• Owners want to cut the cord:Problems with Android Auto and Apple CarPlay persist as the feature remains one of the top 10 problems. Customers most frequently experience difficulties connecting to their vehicle or losing connection. More than 50% of Apple users and 42% of Samsung users access their respective feature every time they drive, illustrating that customers want their smartphone experience brought into the vehicle and also desire the feature to be integrated wirelessly.
  • In-vehicle controls are out of control: Features, controls and displays is the second most problematic category in the study, slightly better than only the notoriously issue-prone infotainment category. From such seemingly simple functions like windshield wipers and rear-view mirror to the more intricate operation of an OEM smartphone application, this category is particularly troublesome in EVs. The PP100 incidence in this category is more than 30% higher in EVs than in gas-powered vehicles. This is exacerbated by Tesla’s recent switch to steering wheel-mounted buttons for horn and turn signal functions, a change not well received by owners.
  • One problem area that stinks:While, figuratively, all vehicle problems stink, there is one problem that is increasingly prevalent: unpleasant interior smell. This issue has worsened the most from 2023, with every brand except Kia and Nissan having an increase in unpleasant interior smell problems. Problem odors are described by owners to be emanating from their vehicle’s heating, ventilating and air conditioning systems.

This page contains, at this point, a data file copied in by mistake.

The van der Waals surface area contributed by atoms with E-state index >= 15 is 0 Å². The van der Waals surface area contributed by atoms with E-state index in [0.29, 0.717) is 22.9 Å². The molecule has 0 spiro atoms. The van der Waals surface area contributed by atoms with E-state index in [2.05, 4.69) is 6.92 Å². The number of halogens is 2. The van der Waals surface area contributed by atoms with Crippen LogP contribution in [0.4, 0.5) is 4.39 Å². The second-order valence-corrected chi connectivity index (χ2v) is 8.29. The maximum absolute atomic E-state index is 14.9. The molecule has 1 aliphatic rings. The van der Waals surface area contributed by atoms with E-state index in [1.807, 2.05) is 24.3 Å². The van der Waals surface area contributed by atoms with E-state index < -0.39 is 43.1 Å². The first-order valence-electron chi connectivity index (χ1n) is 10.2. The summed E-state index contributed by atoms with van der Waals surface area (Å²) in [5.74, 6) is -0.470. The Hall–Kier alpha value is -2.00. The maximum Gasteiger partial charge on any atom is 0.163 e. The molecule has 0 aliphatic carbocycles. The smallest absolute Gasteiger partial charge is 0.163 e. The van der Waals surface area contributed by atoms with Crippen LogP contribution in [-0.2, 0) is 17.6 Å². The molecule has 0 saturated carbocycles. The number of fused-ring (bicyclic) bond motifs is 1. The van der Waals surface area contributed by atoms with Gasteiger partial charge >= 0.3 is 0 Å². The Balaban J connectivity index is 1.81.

The U.S. Initial Quality Study, now in its 38th year, is based this year on responses from 99,144 purchasers and lessees of new 2024 model-year vehicles who were surveyed after 90 days of ownership. For the first time, the study additionally incorporates repair visit data based on hundreds of thousands of real-world events reported to franchised new-vehicle dealers. This enhanced IQS data allows automakers the ability to quickly identify potential issues before they become bigger problems in the quality landscape.

The study is based on a battery of 227 Voice of the Consumer questions plus relevant repair data, all of which is organized into 10 vehicle categories: infotainment; features, controls and displays; exterior; driving assistance; interior; powertrain; seats; driving experience; climate; and unspecified (unique to repair). The study is designed to provide manufacturers with information to facilitate the identification of problems and to drive product improvement. The study was fielded from July 2023 through May 2024.